Please call us if you have any questions or concerns regarding these pests at 636-343-7900 or go to for more information regarding our service options.

House Mouse

With summer slowly coming to an end, some outdoor pests will be looking for new food supplies and shelter.  One of the most common pests to do this is the House mouse.

The House mouse is perfectly happy during spring and summer living outside.  There are are plenty of insects and plants seeds for them to feed on.  However, when the cold weather starts move in, most insects will start to die off and plants are no longer producing seeds; which leaves the House mouse without any fresh food supplies.  Naturally, this will cause any rodent to seek a new supply of food.  Unfortunately for us, the nearest food supply can end up being in our home.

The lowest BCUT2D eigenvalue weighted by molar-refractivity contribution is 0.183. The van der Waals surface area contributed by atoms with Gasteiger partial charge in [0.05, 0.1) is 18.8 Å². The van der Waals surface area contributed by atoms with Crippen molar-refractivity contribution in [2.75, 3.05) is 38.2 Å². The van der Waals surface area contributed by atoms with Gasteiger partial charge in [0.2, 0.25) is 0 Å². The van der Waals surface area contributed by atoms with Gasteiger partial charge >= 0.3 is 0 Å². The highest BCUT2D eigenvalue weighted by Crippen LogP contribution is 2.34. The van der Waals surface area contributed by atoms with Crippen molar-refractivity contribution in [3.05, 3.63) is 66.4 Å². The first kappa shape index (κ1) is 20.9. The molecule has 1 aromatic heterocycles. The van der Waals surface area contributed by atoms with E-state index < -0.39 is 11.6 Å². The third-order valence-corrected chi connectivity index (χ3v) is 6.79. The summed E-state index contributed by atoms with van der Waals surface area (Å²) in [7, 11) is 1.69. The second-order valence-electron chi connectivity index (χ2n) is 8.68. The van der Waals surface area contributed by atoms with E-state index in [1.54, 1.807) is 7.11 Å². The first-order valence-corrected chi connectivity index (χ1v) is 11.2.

We will continue this blog on the House mouse with a series of blogs on come that will discuss Prevention, Control and Exclusion.


Please call us if you have any questions or concerns regarding these pests at 636-343-7900 or go to for more information regarding our service options.